Peer Robotics, a new mobile robotics solution for manufacturing, has raised $2.3 million in seed funding led by Kalaari Capital, with participation from existing investors Axilor Ventures, Connecticut Innovations and Innopact VC.
Rishabh Agarwal, co-founder, and CEO of Peer Robotics, says: “Small and medium-size companies are struggling with the labor shortage today, not to mention high turn-over.
“Also, many operations are still manual with employees operating at a high risk of injuries and fatigue. Solutions to date have been too expensive and complex.
“Manufacturers regularly deal with lots of repetitive, labor-intensive tasks that are great candidates for automation.”
Peer Robotics is designed to work with humans; mirroring workflows in manufacturing operations on repetitive tasks; saving time, increasing efficiencies, and reducing injuries.
The company’s robots learn from humans in real-time allowing people on the shop floor to easily integrate and deploy solutions alongside them with a flexible design, out of box deployment and low maintenance.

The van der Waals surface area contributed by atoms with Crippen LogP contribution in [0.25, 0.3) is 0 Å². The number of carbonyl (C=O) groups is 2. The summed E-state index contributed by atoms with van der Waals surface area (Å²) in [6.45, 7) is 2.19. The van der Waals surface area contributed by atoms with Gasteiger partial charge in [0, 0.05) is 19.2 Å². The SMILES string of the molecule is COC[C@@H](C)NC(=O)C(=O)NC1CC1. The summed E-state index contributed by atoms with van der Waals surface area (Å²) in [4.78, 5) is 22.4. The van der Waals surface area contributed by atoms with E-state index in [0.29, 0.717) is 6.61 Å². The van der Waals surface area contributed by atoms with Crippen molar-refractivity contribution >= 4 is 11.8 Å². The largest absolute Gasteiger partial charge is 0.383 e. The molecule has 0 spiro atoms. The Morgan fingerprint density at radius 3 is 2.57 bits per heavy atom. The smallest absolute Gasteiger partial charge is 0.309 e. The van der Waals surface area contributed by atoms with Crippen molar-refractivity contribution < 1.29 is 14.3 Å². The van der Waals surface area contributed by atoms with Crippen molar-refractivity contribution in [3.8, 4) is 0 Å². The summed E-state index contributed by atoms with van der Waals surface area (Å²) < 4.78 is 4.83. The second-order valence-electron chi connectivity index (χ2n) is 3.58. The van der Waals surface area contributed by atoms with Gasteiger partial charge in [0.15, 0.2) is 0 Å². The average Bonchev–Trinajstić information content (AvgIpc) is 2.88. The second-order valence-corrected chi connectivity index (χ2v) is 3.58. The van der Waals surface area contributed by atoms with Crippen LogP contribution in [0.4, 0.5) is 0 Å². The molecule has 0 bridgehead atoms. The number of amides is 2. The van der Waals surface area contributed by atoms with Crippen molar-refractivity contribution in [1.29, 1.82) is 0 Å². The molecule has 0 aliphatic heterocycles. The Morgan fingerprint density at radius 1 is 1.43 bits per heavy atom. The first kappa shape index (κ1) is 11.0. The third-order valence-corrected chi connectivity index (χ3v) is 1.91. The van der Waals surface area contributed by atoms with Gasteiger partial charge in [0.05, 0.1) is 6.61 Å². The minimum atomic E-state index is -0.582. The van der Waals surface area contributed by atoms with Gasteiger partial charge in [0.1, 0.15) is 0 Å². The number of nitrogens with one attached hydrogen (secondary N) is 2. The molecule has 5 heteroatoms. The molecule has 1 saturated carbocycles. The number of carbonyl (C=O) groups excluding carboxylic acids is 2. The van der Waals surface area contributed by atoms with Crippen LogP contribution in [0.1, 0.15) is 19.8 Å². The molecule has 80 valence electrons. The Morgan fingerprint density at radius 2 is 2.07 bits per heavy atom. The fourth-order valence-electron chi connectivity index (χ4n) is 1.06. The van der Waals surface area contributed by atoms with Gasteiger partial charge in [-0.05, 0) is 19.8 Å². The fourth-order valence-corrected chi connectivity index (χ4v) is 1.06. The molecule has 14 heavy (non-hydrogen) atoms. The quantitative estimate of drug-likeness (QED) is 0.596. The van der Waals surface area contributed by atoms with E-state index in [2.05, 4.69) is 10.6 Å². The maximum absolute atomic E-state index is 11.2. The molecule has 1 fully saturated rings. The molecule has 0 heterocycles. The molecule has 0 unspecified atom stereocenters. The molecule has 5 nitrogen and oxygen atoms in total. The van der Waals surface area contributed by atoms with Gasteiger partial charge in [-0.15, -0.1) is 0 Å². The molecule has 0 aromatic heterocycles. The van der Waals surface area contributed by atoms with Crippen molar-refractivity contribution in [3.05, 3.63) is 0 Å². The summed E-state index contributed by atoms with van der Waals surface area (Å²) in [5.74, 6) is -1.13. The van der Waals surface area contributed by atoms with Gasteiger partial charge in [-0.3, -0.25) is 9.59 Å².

While any operation with repetitive tasks is a candidate, common industries include Automotive, aerospace, fabrication and machining, and home appliance and tooling.
Typical tasks include warehouse to shop floor; kitting for assembly; and assembly line delivery – all repetitive, labor-intensive tasks that can be hand led by a robot leaving more cognitive tasks to employees.
Peer Robotics is part of Stanley+Techstars Accelerator program portfolio. The robot technology has been in research and development for the past year at several manufacturing facilities in the US and India.
Ravinder Pal Singh, partner, Kalaari Capital, says: “Cyber physical systems are ushering a new era where collaborative robots with contextual intelligence, low implementation time, and negligible integration cost will lead industrialization in every sector.
“Peer Robotics’ navigation module and heuristic feedback-based learning, offers manufacturers the next generation of smart, content driven and affordable robotic platforms.”